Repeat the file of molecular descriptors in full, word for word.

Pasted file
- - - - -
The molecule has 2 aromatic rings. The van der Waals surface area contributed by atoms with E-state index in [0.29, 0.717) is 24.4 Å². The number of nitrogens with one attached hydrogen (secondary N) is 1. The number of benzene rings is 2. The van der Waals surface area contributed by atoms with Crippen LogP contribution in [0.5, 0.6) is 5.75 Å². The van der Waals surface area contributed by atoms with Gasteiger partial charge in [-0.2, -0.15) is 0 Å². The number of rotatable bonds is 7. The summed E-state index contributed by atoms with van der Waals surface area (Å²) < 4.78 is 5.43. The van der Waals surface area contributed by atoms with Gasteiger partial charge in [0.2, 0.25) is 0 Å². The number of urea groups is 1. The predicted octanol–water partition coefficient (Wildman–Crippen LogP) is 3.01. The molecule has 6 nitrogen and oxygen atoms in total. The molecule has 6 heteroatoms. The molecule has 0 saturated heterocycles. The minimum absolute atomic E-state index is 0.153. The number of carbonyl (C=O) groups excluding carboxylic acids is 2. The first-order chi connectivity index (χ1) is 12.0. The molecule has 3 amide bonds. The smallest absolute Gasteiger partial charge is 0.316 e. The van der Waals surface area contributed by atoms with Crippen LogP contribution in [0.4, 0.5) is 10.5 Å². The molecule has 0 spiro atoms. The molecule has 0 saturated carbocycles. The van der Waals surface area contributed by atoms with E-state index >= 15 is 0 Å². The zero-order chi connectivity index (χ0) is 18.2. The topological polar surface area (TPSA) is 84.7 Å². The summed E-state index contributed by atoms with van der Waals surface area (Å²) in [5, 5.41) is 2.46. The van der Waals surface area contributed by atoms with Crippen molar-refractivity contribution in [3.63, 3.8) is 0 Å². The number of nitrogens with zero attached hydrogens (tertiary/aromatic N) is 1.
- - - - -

The molecule has 2 aromatic rings. The van der Waals surface area contributed by atoms with E-state index in [0.29, 0.717) is 24.4 Å². The number of nitrogens with one attached hydrogen (secondary N) is 1. The number of benzene rings is 2. The van der Waals surface area contributed by atoms with Crippen LogP contribution in [0.5, 0.6) is 5.75 Å². The van der Waals surface area contributed by atoms with Gasteiger partial charge in [-0.2, -0.15) is 0 Å². The number of rotatable bonds is 7. The summed E-state index contributed by atoms with van der Waals surface area (Å²) < 4.78 is 5.43. The van der Waals surface area contributed by atoms with Gasteiger partial charge in [0.2, 0.25) is 0 Å². The number of urea groups is 1. The predicted octanol–water partition coefficient (Wildman–Crippen LogP) is 3.01. The molecule has 6 nitrogen and oxygen atoms in total. The molecule has 6 heteroatoms. The molecule has 0 saturated heterocycles. The minimum absolute atomic E-state index is 0.153. The number of carbonyl (C=O) groups excluding carboxylic acids is 2. The first-order chi connectivity index (χ1) is 12.0. The molecule has 3 amide bonds. The smallest absolute Gasteiger partial charge is 0.316 e. The van der Waals surface area contributed by atoms with Crippen LogP contribution in [0.4, 0.5) is 10.5 Å². The molecule has 0 spiro atoms. The molecule has 0 saturated carbocycles. The van der Waals surface area contributed by atoms with E-state index >= 15 is 0 Å². The zero-order chi connectivity index (χ0) is 18.2. The topological polar surface area (TPSA) is 84.7 Å². The summed E-state index contributed by atoms with van der Waals surface area (Å²) in [5, 5.41) is 2.46. The van der Waals surface area contributed by atoms with Crippen molar-refractivity contribution in [3.63, 3.8) is 0 Å². The number of nitrogens with zero attached hydrogens (tertiary/aromatic N) is 1.